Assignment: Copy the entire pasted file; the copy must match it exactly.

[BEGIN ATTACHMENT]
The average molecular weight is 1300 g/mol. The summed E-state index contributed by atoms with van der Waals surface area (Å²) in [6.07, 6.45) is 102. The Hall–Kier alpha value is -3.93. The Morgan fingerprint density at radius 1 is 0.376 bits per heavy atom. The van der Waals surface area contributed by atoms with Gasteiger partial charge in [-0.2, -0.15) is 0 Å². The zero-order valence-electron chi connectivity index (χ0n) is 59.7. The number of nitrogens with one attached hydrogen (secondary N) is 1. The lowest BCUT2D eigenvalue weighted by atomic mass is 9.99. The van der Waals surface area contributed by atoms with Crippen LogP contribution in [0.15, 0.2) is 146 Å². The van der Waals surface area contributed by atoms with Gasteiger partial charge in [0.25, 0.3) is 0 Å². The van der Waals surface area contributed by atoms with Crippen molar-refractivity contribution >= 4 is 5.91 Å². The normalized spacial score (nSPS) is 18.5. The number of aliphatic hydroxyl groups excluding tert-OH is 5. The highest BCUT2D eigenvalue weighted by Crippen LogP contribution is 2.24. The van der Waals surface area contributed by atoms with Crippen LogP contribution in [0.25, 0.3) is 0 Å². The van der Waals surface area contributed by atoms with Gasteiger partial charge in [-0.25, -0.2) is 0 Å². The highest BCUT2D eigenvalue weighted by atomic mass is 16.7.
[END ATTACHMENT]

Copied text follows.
The average molecular weight is 1300 g/mol. The summed E-state index contributed by atoms with van der Waals surface area (Å²) in [6.07, 6.45) is 102. The Hall–Kier alpha value is -3.93. The Morgan fingerprint density at radius 1 is 0.376 bits per heavy atom. The van der Waals surface area contributed by atoms with Gasteiger partial charge in [-0.2, -0.15) is 0 Å². The zero-order valence-electron chi connectivity index (χ0n) is 59.7. The number of nitrogens with one attached hydrogen (secondary N) is 1. The lowest BCUT2D eigenvalue weighted by atomic mass is 9.99. The van der Waals surface area contributed by atoms with Crippen LogP contribution in [0.15, 0.2) is 146 Å². The van der Waals surface area contributed by atoms with Gasteiger partial charge in [0.25, 0.3) is 0 Å². The van der Waals surface area contributed by atoms with Crippen molar-refractivity contribution >= 4 is 5.91 Å². The normalized spacial score (nSPS) is 18.5. The number of aliphatic hydroxyl groups excluding tert-OH is 5. The highest BCUT2D eigenvalue weighted by Crippen LogP contribution is 2.24. The van der Waals surface area contributed by atoms with Crippen LogP contribution in [0.25, 0.3) is 0 Å². The van der Waals surface area contributed by atoms with Gasteiger partial charge in [-0.25, -0.2) is 0 Å². The highest BCUT2D eigenvalue weighted by atomic mass is 16.7.